A short film about the accidental holdup of a tram in Norway highlights anti-LGBTQ violence, the multi-layered complexities of helping others, and the power of camaraderie, all in just over 15 minutes.
“Night Ride”, a film by Norwegian writer-director Eirik Tveiten, is a moving story that makes viewers re-evaluate their reaction when they see prejudice, injustice and persecution.
Ultimately, it’s a film about “standing up to bullying,” the 55-year-old told the Daily News, more specifically against transgender bullying.
“Night Ride” takes place on a frigid December night in the Norwegian city of Trondheim, some 250 miles north of Oslo. It begins with a woman named Ebba (Sigrid Kandal Husjord), alone, fighting the snow and wind as she waits for her tram in a deserted part of town.
When the tram arrives and Ebba is told she won’t be allowed on for another 30 minutes, she surreptitiously goes inside to escape the cold. Suddenly, the tram begins to move.
Just minutes into the trip, a trans woman named Ariel (Ola Hoemsnes Sandum) becomes the target of anti-trans hate as two bigoted passengers begin taunting her with terrifying threats of violence.
Ebba, who has also encountered prejudice in her own life, must now decide whether to ignore the injustice to protect herself or to do something about it, knowing that she, too, could become a target.
Tveiten, a prolific filmmaker who has written and directed 14 short films since his 2010 debut “Friendly People,” said he wanted his next project to explore social issues. After speaking with his producer, who is an activist for LGBTQ rights in Norway, Tveiten decided to address the issue of discrimination and trans violence in the film.
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Often seen as one of the most LGBTQ-friendly countries in the world, Norway has long been at the forefront of anti-discrimination laws that explicitly include sexual orientation. But the violence against members of the LGBTQ community still feels all too real to some in the country.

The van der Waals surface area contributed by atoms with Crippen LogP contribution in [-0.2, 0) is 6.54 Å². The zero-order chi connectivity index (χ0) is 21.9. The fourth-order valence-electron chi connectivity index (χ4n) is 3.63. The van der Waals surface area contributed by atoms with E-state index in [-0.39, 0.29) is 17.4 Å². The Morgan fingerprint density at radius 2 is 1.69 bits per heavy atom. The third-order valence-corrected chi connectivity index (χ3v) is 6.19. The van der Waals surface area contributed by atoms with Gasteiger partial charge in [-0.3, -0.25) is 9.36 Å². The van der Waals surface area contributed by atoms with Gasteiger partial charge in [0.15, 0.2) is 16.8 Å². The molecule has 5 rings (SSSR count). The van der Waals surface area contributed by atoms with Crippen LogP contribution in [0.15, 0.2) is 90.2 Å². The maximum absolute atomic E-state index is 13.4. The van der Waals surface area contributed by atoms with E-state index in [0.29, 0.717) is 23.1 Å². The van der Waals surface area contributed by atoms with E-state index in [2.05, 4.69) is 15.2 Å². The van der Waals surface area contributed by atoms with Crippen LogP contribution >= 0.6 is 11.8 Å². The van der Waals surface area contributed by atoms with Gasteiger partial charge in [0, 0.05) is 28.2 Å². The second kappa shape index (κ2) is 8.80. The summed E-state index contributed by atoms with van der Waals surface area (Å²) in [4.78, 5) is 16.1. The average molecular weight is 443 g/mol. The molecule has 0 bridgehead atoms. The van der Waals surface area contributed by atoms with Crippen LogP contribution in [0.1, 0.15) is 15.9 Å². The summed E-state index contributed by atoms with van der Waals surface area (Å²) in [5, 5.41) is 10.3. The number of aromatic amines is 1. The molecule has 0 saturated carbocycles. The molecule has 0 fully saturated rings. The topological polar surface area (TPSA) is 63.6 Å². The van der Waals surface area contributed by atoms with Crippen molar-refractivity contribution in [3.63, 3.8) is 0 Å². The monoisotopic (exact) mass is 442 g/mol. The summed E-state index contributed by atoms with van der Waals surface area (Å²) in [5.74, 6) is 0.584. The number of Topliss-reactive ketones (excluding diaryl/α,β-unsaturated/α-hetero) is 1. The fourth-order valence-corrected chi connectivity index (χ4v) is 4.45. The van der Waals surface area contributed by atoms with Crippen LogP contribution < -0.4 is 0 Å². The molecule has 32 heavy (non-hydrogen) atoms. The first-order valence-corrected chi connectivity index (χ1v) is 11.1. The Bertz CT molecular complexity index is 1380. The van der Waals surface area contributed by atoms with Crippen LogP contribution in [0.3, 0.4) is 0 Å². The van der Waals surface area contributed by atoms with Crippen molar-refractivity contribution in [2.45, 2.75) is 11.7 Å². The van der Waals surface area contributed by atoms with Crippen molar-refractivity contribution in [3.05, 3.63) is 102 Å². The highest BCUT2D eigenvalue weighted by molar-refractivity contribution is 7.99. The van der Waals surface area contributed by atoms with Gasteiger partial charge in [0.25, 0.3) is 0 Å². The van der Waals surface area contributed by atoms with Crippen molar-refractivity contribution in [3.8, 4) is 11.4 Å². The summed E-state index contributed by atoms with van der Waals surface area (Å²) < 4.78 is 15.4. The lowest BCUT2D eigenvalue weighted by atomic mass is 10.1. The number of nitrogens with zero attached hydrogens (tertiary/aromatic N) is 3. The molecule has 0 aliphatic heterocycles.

“Night Ride” was shot over five days in December 2019. Two and a half years later, Oslo Pride organizers had to cancel annual celebrations in the Norwegian capital after a mass shooting left two dead and more than 20 injured. .
The film reminds viewers that LGBTQ-based violence remains a problem in the socially progressive Nordic nation, while also highlighting the importance of speaking up for those who are victims of systemic oppression and persecution.
The only LGBTQ-themed live-action short film nominated for an Oscar this year, “Night Ride” has already won three awards at film festivals around the world, including the prestigious Tribeca Film Festival award for Best Narrative Short Film last year.
The film was also one of the shorts screened in 2021 Side to side, an LGBTQ film festival in the Russian city of Novosibirsk. However, the party had to be canceled on its second day after “the audience was seriously threatened by a homophobic mob of aggressive youth”, according to the Human Rights Film Network.
“Just being at that festival meant a lot to me, because it reminded me, if nothing else, that there are still parts of the world where (some films) are considered so provocative and dangerous to society,” Tveiten said.
“I can’t believe it, but that’s the way it is in some parts of the world,” he added.